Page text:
Taxpayers Unwittingly Pay for Manipulative Poll

At, we have been very occupied with Colorado Springs City government over the past few years. There’s just so much material to work with there.

But then we got a tip about some shenanigans in El Paso County. A tipster passed along information to us about a telephone poll that was conducted by El Paso County back in July, 2019. El Paso County residents were surveyed about a possible ballot measure that would have allowed El Paso County government to keep a $3.5 million overage, under the Taxpayer’s Bill of Rights (TABOR), from the 2019 budget. Under TABOR, in order for the County to keep the excess taxpayer money, it would have had to put the issue on the ballot.

We submitted a request to El Paso County under the Colorado Open Records Act (CORA) to find out more about this telephone poll. We were curious to find out who paid for it, and what questions were asked. The invoice for the poll, returned through the CORA request, showed that $20,500 of your hard-earned tax money was paid to Square State Strategies to conduct the poll. It appears that Square State Strategies then contracted the poll to Magellan Strategies, a well-known Colorado polling firm.

The live telephone poll was conducted between July 15 and July 17, 2019. In addition to the expected poll questions about how to best “sell” a TABOR retention ballot initiative to the voters, there were poll questions about the favorability of various county officials, to include the 5 County Commissioners and Sheriff Bill Elder.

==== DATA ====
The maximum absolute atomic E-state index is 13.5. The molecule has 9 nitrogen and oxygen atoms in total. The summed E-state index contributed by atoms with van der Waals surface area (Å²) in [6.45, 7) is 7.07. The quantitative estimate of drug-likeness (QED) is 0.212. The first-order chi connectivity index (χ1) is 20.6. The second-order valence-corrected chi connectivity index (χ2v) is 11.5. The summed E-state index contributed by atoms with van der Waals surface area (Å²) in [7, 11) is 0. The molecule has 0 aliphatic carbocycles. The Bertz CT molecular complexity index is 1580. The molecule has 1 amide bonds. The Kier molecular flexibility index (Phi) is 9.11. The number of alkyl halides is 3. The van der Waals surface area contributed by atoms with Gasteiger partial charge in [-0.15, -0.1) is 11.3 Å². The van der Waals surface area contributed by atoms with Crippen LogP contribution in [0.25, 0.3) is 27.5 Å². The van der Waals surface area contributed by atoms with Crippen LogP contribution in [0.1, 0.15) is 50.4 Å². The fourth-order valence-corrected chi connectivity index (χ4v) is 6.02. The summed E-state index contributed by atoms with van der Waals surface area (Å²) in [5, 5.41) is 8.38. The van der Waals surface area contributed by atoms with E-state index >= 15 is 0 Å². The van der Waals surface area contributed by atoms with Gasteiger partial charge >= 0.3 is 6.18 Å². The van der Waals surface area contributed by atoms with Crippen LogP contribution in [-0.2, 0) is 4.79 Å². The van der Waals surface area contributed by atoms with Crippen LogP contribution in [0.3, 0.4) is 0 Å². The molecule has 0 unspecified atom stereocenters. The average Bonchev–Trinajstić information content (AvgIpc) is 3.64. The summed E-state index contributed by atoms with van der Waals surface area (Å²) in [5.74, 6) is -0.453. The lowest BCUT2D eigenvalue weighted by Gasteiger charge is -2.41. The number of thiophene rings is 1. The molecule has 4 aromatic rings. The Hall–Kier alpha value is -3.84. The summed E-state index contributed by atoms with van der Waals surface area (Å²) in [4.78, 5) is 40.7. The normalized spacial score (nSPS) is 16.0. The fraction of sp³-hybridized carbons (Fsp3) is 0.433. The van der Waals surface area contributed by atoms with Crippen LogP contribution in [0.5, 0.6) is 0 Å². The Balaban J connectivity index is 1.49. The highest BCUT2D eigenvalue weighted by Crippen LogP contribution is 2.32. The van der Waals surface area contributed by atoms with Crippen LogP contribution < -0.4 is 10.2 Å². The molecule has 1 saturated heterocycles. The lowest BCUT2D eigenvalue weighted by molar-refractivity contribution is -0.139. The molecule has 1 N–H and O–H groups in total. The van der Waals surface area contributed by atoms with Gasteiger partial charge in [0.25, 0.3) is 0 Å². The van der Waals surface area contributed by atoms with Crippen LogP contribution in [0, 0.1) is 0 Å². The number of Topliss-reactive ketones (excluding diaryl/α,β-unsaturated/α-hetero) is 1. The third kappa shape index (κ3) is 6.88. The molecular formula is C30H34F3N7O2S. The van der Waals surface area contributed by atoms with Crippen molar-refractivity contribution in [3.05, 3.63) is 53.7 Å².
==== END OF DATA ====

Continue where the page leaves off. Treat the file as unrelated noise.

We can only assume that the poll questions were structured to determine who would have been the best messenger to promote a possible ballot measure, allowing the County keep the $3.5 million budget overage. The poll questions probed respondents on how receptive they would be to allowing the County to keep the overage, based on how the retained money would be used —i.e. road projects or parks— instead of returning the money to taxpayers. There was a consistent push throughout the poll to figure out how best to gain support for the measure using different wording. See the full poll here.

According to the El Paso County Commissioner agendas, the board went into executive session —sessions that are not open to the public— on 3 different occasions:

  • June 11, 2019
  • July 23, 2019
  • July 30, 2019

The purpose of these executive sessions was:

“Conference with the County Attorney’s office for the purpose of receiving legal advice on specific legal questions, including but not limited to options for ballot questions and/or return of taxpayer funds.”

So, it’s clear they were talking about the prospective TABOR overage ballot issue in these executive sessions. It’s not clear why conversations among elected officials about ballot initiatives to keep more of our tax dollars should not have been conducted in public. We call on the members of the Board of County Commissioners to vote to release all of the content from those executive sessions that is not required by law to be kept confidential.